My 3D Vector class

This is a discussion on My 3D Vector class within the C++ Programming forums, part of the General Programming Boards category; yes that works for returning the angle between the two vectors in radians....

  1. #76
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    yes that works for returning the angle between the two vectors in radians.

  2. #77
    Toaster Zach L.'s Avatar
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    Err... That still doesn't work. Your function still doesn't work. You need to divide by the magnitude of v regardless of what temp is. Also, unless the vector is one of the unit vectors (<0, 0, 1>, etc), it si unlikely that it will ever be exactly of magnitude 1, so checking for that seems to be a bit pointless.

    *edit*
    This is what I'd use:
    Code:
    float angleBetween(const Vector3D &v) const {
      float temp1 = length(), temp2 = v.length();
      if(temp1 == 0.0 || temp2 == 0) // Alternately, if(temp1 * temp2 == 0.0)
        return 0.0;
      else
        return acosf(dotProduct(&v) / (temp1 * temp2))
    }
    Last edited by Zach L.; 11-15-2003 at 07:45 PM.
    The word rap as it applies to music is the result of a peculiar phonological rule which has stripped the word of its initial voiceless velar stop.

  3. #78
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    Are you kidding? Any normalized vector has a length of 1. They are VERY common.
    Do you know what normalizing a vector does, or how it is used?
    Do not make direct eye contact with me.

  4. #79
    Toaster Zach L.'s Avatar
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    Originally posted by Lurker
    Are you kidding? Any normalized vector has a length of 1. They are VERY common.
    Do you know what normalizing a vector does, or how it is used?
    Why do you assume v is normalized?
    The word rap as it applies to music is the result of a peculiar phonological rule which has stripped the word of its initial voiceless velar stop.

  5. #80
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    Originally posted by Zach L.
    Why do you assume v is normalized?
    Why do you assume it never will be?
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  6. #81
    Toaster Zach L.'s Avatar
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    I don't. But you never checked for that in the code. Also, normalized vectors with magnitude 1 are rare when represented on a machine with finite memory. Normalized vectors with magnitude 1.00000000026, etc. are not rare.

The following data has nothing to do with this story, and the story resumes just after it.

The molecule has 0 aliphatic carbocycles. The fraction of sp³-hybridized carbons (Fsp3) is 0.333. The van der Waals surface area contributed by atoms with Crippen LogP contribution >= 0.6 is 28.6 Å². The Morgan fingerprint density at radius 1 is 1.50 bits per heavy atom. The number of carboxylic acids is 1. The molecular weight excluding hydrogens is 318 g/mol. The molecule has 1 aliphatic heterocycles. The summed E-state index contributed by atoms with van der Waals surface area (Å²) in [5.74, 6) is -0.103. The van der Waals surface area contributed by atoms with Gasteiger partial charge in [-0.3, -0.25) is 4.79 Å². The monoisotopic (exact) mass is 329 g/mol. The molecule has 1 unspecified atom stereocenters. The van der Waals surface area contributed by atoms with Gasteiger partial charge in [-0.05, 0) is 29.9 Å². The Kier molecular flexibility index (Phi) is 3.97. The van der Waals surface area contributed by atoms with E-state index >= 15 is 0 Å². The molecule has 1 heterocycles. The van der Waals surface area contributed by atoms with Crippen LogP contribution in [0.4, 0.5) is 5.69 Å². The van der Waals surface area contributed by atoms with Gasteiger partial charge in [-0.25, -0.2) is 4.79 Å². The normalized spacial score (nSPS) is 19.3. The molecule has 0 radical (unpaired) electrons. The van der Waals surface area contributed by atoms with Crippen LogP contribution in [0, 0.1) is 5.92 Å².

The word rap as it applies to music is the result of a peculiar phonological rule which has stripped the word of its initial voiceless velar stop.

  7. #82
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    Normalized vectors are DEFINED as having a length of 1. They CAN'T have 1.000000000000000000000000000000000000000000000000 000000000000000000000000025501 as a length.
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  8. #83
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    that's a good point zach. i would just normalize them first, checking for divide by zero, then just take the dotproduct.

  9. #84
    Toaster Zach L.'s Avatar
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    Yes. Mathematically, they are defined that way. Unfortunately, you cannot represent numbers such as the square root of any non-perfect square with infinite precision, so on a computer, they are more likely to have a magnitude of 1.0000000026 than 1.
    The word rap as it applies to music is the result of a peculiar phonological rule which has stripped the word of its initial voiceless velar stop.

  10. #85
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    lurker, you will rarely get a length of 1 when normalizing it's jsut really freaking close to being 1, but unless you make a new vector (0,0,1.0f) you will get what zach said.

  11. #86
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    I see what you mean, I didn't think about that. Thanks.
    Last edited by Lurker; 11-15-2003 at 08:00 PM.
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  12. #87
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    just normalize it, realize it's pretty close to being 1, then take the dotproduct.

  13. #88
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    Yeah, unless you have an 'approximately-equal-to' operator, I don't think it is worth checking for the magnitude being equal to 1, but that might be too inefficient anyways... I'm sure Silvercord has a better idea of whether or not it is worth it.
    The word rap as it applies to music is the result of a peculiar phonological rule which has stripped the word of its initial voiceless velar stop.

  14. #89
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    So how's this?
    Code:
    float angleBetween(const Vector3D &v) const {
     normalize();
     float temp = length();
     if(temp == 0.0f) {
      return;
     }
     acosf(dotProduct(v))
    }
    Thanks .
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  15. #90
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    looks better

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